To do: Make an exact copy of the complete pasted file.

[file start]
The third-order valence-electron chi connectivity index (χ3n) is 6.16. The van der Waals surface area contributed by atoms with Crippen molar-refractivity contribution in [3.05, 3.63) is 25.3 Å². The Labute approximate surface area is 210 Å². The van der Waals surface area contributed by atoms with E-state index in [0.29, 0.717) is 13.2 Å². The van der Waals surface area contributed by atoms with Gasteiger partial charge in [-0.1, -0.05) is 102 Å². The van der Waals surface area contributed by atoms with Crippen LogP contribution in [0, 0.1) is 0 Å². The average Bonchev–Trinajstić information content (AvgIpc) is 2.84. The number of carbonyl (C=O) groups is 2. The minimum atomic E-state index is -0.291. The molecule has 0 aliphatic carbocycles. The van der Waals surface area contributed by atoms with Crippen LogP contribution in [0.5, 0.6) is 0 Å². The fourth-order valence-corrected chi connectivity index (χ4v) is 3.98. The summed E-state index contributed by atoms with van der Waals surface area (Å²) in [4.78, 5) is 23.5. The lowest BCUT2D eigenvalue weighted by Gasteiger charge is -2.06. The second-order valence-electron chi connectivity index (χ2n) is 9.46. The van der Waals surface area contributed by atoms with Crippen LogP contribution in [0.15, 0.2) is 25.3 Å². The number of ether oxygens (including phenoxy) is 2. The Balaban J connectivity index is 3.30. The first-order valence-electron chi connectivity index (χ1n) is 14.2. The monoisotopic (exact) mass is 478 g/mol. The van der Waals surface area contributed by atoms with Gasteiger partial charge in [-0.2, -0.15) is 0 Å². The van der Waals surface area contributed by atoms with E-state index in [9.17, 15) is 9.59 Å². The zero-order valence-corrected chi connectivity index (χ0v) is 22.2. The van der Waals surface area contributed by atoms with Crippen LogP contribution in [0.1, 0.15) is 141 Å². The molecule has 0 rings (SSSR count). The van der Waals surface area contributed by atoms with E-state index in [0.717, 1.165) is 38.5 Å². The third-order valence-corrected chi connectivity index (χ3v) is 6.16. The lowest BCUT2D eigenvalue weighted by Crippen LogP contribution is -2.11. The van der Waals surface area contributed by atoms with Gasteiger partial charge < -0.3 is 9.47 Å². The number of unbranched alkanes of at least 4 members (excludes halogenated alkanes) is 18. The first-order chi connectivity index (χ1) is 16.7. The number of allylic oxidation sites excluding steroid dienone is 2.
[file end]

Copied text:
The third-order valence-electron chi connectivity index (χ3n) is 6.16. The van der Waals surface area contributed by atoms with Crippen molar-refractivity contribution in [3.05, 3.63) is 25.3 Å². The Labute approximate surface area is 210 Å². The van der Waals surface area contributed by atoms with E-state index in [0.29, 0.717) is 13.2 Å². The van der Waals surface area contributed by atoms with Gasteiger partial charge in [-0.1, -0.05) is 102 Å². The van der Waals surface area contributed by atoms with Crippen LogP contribution in [0, 0.1) is 0 Å². The average Bonchev–Trinajstić information content (AvgIpc) is 2.84. The number of carbonyl (C=O) groups is 2. The minimum atomic E-state index is -0.291. The molecule has 0 aliphatic carbocycles. The van der Waals surface area contributed by atoms with Crippen LogP contribution in [0.5, 0.6) is 0 Å². The fourth-order valence-corrected chi connectivity index (χ4v) is 3.98. The summed E-state index contributed by atoms with van der Waals surface area (Å²) in [4.78, 5) is 23.5. The lowest BCUT2D eigenvalue weighted by Gasteiger charge is -2.06. The second-order valence-electron chi connectivity index (χ2n) is 9.46. The van der Waals surface area contributed by atoms with Crippen LogP contribution in [0.15, 0.2) is 25.3 Å². The number of ether oxygens (including phenoxy) is 2. The Balaban J connectivity index is 3.30. The first-order valence-electron chi connectivity index (χ1n) is 14.2. The monoisotopic (exact) mass is 478 g/mol. The van der Waals surface area contributed by atoms with Gasteiger partial charge in [-0.2, -0.15) is 0 Å². The van der Waals surface area contributed by atoms with E-state index in [9.17, 15) is 9.59 Å². The zero-order valence-corrected chi connectivity index (χ0v) is 22.2. The van der Waals surface area contributed by atoms with Crippen LogP contribution in [0.1, 0.15) is 141 Å². The molecule has 0 rings (SSSR count). The van der Waals surface area contributed by atoms with E-state index in [0.717, 1.165) is 38.5 Å². The third-order valence-corrected chi connectivity index (χ3v) is 6.16. The lowest BCUT2D eigenvalue weighted by Crippen LogP contribution is -2.11. The van der Waals surface area contributed by atoms with Gasteiger partial charge < -0.3 is 9.47 Å². The number of unbranched alkanes of at least 4 members (excludes halogenated alkanes) is 18. The first-order chi connectivity index (χ1) is 16.7. The number of allylic oxidation sites excluding steroid dienone is 2.